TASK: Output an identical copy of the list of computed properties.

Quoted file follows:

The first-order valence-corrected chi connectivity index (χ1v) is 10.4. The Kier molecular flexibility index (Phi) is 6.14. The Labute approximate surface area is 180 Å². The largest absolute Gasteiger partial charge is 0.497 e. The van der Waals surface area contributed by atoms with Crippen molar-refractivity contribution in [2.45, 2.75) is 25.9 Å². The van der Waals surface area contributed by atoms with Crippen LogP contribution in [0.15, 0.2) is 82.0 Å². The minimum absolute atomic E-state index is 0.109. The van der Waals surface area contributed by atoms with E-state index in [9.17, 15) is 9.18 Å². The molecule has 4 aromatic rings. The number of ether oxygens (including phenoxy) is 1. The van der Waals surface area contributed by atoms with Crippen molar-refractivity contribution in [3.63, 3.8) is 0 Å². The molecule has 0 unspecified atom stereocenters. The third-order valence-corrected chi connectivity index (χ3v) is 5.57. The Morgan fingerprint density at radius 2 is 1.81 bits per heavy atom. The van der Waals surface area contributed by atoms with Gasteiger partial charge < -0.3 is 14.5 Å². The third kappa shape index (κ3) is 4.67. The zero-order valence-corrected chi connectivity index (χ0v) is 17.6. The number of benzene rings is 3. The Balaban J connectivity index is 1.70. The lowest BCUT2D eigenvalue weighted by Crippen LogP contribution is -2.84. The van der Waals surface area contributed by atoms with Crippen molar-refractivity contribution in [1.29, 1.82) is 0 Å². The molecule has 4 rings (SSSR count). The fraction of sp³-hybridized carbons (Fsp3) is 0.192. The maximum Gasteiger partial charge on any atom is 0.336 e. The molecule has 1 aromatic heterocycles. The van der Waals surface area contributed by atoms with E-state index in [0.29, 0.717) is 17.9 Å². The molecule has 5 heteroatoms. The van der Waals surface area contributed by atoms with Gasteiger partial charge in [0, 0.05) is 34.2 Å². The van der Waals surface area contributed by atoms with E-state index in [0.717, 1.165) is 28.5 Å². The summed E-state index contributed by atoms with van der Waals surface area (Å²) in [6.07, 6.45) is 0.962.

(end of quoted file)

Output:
The first-order valence-corrected chi connectivity index (χ1v) is 10.4. The Kier molecular flexibility index (Phi) is 6.14. The Labute approximate surface area is 180 Å². The largest absolute Gasteiger partial charge is 0.497 e. The van der Waals surface area contributed by atoms with Crippen molar-refractivity contribution in [2.45, 2.75) is 25.9 Å². The van der Waals surface area contributed by atoms with Crippen LogP contribution in [0.15, 0.2) is 82.0 Å². The minimum absolute atomic E-state index is 0.109. The van der Waals surface area contributed by atoms with E-state index in [9.17, 15) is 9.18 Å². The molecule has 4 aromatic rings. The number of ether oxygens (including phenoxy) is 1. The van der Waals surface area contributed by atoms with Crippen molar-refractivity contribution in [3.63, 3.8) is 0 Å². The molecule has 0 unspecified atom stereocenters. The third-order valence-corrected chi connectivity index (χ3v) is 5.57. The Morgan fingerprint density at radius 2 is 1.81 bits per heavy atom. The van der Waals surface area contributed by atoms with Gasteiger partial charge < -0.3 is 14.5 Å². The third kappa shape index (κ3) is 4.67. The zero-order valence-corrected chi connectivity index (χ0v) is 17.6. The number of benzene rings is 3. The Balaban J connectivity index is 1.70. The lowest BCUT2D eigenvalue weighted by Crippen LogP contribution is -2.84. The van der Waals surface area contributed by atoms with Crippen molar-refractivity contribution in [1.29, 1.82) is 0 Å². The molecule has 4 rings (SSSR count). The fraction of sp³-hybridized carbons (Fsp3) is 0.192. The maximum Gasteiger partial charge on any atom is 0.336 e. The molecule has 1 aromatic heterocycles. The van der Waals surface area contributed by atoms with E-state index in [0.29, 0.717) is 17.9 Å². The molecule has 5 heteroatoms. The van der Waals surface area contributed by atoms with Gasteiger partial charge in [0, 0.05) is 34.2 Å². The van der Waals surface area contributed by atoms with E-state index in [0.717, 1.165) is 28.5 Å². The summed E-state index contributed by atoms with van der Waals surface area (Å²) in [6.07, 6.45) is 0.962.